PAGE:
Greetings and salutations, everyone; yes, once again it is I, your popular host, Mani the purebred border collie, here today to talk about this and that. You may remember me from such posts as “Nature Is Icky”, among so many, many others.
Here I am in a characteristic pose. You can see that the ramp has seen better days, as they say, though my days are pretty good, and that matters more. It’s just a ramp, in any case. Though it has gotten a bit springy. A ramp for aging purebred border collies, which I’m not. Aging, I mean. Well, maybe a little. But not aging like the guy I live with.
The sphaeralceas are flowering again. They’re not hugely showy but still nice.There are asters, too. Aster oblongifolius, anyway. The New England asters and things like that are long gone, now. The garden is too dry for them.That picture doesn’t show them purple enough, according to the guy I live with.
This is the same aster as Claude Barr’s Aster kumleinii ‘Dream of Beauty’, which is pink, and which used to grow here, but someone, not saying who, transplanted it and it died.
Today the guy I live with talked on the phone with his best friend, who’s in the nursery business, and they compared notes about which native plants would be doing well right now, because he thought he was missing out on a whole bunch of plants which just might be in flower in September. Most of them have grown here before, but things happened, the way they do.
So later on, like in a few months, there will be orders to Plants of the Southwest and Western Native Seed.
Meanwhile, there are some very non-native plants flowering, too, namely colchicums. I guess there’s been talk on the blog before about colchicums, and how they’re named after Colchis, and the Golden Fleece and stuff, like Jason and the Argonauts, and how super-poisonous they are (and how totally against the name “meadow saffron” the guy I live with is, because of that; saffron comes from crocuses, which are in the iris family, where colchicums are in the lily family), but the guy I live with really likes them.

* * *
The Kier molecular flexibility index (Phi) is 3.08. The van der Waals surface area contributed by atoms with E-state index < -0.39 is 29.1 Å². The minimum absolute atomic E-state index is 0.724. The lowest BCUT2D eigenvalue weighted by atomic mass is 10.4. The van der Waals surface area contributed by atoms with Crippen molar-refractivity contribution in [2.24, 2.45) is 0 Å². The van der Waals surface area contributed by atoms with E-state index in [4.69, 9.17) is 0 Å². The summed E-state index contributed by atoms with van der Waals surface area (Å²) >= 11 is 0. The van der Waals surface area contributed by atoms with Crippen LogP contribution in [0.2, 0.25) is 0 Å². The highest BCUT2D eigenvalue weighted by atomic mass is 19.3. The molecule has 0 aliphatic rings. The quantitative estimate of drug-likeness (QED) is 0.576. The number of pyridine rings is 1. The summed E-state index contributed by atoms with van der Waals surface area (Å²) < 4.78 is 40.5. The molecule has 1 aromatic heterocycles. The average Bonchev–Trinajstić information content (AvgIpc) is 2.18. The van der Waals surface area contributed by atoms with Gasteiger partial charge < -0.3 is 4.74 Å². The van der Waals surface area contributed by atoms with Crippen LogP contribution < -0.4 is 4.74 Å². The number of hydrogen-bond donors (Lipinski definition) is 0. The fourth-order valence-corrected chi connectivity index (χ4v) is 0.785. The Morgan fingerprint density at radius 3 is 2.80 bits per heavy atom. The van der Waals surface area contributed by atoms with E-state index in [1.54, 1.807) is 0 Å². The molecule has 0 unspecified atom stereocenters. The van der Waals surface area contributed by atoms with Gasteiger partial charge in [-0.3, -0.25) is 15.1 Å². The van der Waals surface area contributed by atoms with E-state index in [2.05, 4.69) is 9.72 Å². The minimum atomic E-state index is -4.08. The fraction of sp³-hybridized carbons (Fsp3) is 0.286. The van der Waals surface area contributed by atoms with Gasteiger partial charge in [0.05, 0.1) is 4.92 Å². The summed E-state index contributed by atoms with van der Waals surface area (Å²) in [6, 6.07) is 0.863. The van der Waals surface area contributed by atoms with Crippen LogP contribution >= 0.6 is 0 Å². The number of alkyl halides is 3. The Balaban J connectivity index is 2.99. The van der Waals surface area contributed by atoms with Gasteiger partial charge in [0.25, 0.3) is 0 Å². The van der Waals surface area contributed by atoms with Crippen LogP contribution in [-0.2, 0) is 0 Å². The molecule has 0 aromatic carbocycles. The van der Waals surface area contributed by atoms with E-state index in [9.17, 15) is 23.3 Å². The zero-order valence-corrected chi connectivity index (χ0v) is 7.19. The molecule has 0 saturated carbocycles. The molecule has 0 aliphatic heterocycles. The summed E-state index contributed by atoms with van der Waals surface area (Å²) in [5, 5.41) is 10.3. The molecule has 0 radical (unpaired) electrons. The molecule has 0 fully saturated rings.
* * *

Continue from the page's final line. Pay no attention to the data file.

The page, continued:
These came from Daffodils and More, if you wanted to know.
The other plant thing, like you might say the other Plant Topic, is the cyclamen. There are cyclamen flowering in the garden right now (Cyclamen hederifolium and C. cilicicum), but there are also a whole bunch in the upstairs bedroom.
(You can also see one of the desert willow seedlings on the left, by the fan.)
The cyclamen were going to be planted out in the garden this year, but they guy I live with had to put off having the honey locust cut down, and he hasn’t worked out a method to have the existing cyclamen protected when huge branches fall on the ground, so the cyclamen are still upstairs. The stems of the leaves are elongating, because there isn’t enough light in the bedroom, but the guy I live with said that was okay, since they’re growing indoors and won’t go outside until next year.
One tiny disappointment has been with the seedlings of Cyclamen × whiteae; several germinated, but only one survived.
Cyclamen are pretty easy to grow from seed, even old seed germinates, if you do it right. (You sow the seed in a pot, as usual, then put the pot in a freezer bag which is just folded over at the top, not sealed, and then the pot and the bag go into the closet until the seed germinates, in a couple of weeks, more or less.)
And that’s the gardening news. I also have some striped news. We encountered a slight obstacle on our walk the other night, and had to turn around, even though there wasn’t really any threat. The guy I live with just said it was better than possibly getting sprayed.
So that’s how things have been going, here. We go to bed pretty late, around midnight or sometimes even later. The guy I live with gets into bed with his clothes on, and watches TV for a while (mostly Q.I.), and then we get up for Tinkle Time, which is kind of a “last call” before real bedtime.
Today, Tinkle Time was at 3:15 in the morning. The guy I live with got up, let me out, and then realized that today was the twentieth anniversary of the death of Pooka, a purebred border collie who lived here before me. He started to cry, because that day, twenty years ago, was very, very bad, and he said how his wife was so shaken by this, but he promised me extra hugs and cuddles on this day, and that would make everything much better.
And it did.
Until next time, then.